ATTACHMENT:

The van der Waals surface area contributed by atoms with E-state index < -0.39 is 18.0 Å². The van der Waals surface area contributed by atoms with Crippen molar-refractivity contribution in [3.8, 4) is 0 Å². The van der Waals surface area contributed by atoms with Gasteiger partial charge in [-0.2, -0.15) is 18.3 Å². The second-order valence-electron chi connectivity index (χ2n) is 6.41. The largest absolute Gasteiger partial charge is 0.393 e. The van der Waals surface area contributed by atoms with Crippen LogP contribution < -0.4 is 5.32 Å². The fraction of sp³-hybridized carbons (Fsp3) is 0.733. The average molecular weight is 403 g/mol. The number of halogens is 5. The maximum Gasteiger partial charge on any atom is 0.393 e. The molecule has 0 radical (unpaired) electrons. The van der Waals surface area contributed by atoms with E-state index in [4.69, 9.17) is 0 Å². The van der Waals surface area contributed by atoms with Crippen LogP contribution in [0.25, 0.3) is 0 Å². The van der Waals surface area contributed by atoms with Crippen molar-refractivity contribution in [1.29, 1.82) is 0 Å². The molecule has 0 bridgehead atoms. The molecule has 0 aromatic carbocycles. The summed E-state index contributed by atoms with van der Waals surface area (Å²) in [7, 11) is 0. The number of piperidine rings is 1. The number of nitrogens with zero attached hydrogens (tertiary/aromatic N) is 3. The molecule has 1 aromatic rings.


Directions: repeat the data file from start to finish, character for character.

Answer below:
The van der Waals surface area contributed by atoms with E-state index < -0.39 is 18.0 Å². The van der Waals surface area contributed by atoms with Crippen molar-refractivity contribution in [3.8, 4) is 0 Å². The van der Waals surface area contributed by atoms with Gasteiger partial charge in [-0.2, -0.15) is 18.3 Å². The second-order valence-electron chi connectivity index (χ2n) is 6.41. The largest absolute Gasteiger partial charge is 0.393 e. The van der Waals surface area contributed by atoms with Crippen LogP contribution < -0.4 is 5.32 Å². The fraction of sp³-hybridized carbons (Fsp3) is 0.733. The average molecular weight is 403 g/mol. The number of halogens is 5. The maximum Gasteiger partial charge on any atom is 0.393 e. The molecule has 0 radical (unpaired) electrons. The van der Waals surface area contributed by atoms with E-state index in [4.69, 9.17) is 0 Å². The van der Waals surface area contributed by atoms with Crippen LogP contribution in [0.25, 0.3) is 0 Å². The van der Waals surface area contributed by atoms with Crippen molar-refractivity contribution in [1.29, 1.82) is 0 Å². The molecule has 0 bridgehead atoms. The molecule has 0 aromatic carbocycles. The summed E-state index contributed by atoms with van der Waals surface area (Å²) in [7, 11) is 0. The number of piperidine rings is 1. The number of nitrogens with zero attached hydrogens (tertiary/aromatic N) is 3. The molecule has 1 aromatic rings.